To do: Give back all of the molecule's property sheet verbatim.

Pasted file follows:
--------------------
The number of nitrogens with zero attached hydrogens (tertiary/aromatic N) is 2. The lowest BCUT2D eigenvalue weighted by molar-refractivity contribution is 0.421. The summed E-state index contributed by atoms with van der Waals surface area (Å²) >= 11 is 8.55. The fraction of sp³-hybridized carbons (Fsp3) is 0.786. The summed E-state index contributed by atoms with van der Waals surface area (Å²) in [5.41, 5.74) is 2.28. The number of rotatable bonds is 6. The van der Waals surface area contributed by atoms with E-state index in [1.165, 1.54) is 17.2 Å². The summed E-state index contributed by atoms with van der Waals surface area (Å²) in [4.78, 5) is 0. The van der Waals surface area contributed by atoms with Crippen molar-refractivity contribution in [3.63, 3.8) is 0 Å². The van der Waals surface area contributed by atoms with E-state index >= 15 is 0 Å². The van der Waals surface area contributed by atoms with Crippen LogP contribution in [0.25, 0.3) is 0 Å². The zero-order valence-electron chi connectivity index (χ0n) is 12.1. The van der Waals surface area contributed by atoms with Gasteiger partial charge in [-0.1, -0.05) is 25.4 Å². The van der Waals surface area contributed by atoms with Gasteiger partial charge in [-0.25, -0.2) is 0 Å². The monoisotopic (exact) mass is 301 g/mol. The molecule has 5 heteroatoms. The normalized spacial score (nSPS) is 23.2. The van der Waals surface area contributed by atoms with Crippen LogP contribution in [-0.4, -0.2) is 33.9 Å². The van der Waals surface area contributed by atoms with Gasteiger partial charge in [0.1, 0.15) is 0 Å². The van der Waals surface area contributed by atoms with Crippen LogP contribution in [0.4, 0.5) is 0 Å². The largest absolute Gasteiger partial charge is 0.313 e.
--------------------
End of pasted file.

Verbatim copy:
The number of nitrogens with zero attached hydrogens (tertiary/aromatic N) is 2. The lowest BCUT2D eigenvalue weighted by molar-refractivity contribution is 0.421. The summed E-state index contributed by atoms with van der Waals surface area (Å²) >= 11 is 8.55. The fraction of sp³-hybridized carbons (Fsp3) is 0.786. The summed E-state index contributed by atoms with van der Waals surface area (Å²) in [5.41, 5.74) is 2.28. The number of rotatable bonds is 6. The van der Waals surface area contributed by atoms with E-state index in [1.165, 1.54) is 17.2 Å². The summed E-state index contributed by atoms with van der Waals surface area (Å²) in [4.78, 5) is 0. The van der Waals surface area contributed by atoms with Crippen molar-refractivity contribution in [3.63, 3.8) is 0 Å². The van der Waals surface area contributed by atoms with E-state index >= 15 is 0 Å². The van der Waals surface area contributed by atoms with Crippen LogP contribution in [0.25, 0.3) is 0 Å². The zero-order valence-electron chi connectivity index (χ0n) is 12.1. The van der Waals surface area contributed by atoms with Gasteiger partial charge in [-0.1, -0.05) is 25.4 Å². The van der Waals surface area contributed by atoms with Gasteiger partial charge in [-0.25, -0.2) is 0 Å². The monoisotopic (exact) mass is 301 g/mol. The molecule has 5 heteroatoms. The normalized spacial score (nSPS) is 23.2. The van der Waals surface area contributed by atoms with Crippen LogP contribution in [-0.4, -0.2) is 33.9 Å². The van der Waals surface area contributed by atoms with Gasteiger partial charge in [0.1, 0.15) is 0 Å². The van der Waals surface area contributed by atoms with Crippen LogP contribution in [0.4, 0.5) is 0 Å². The largest absolute Gasteiger partial charge is 0.313 e.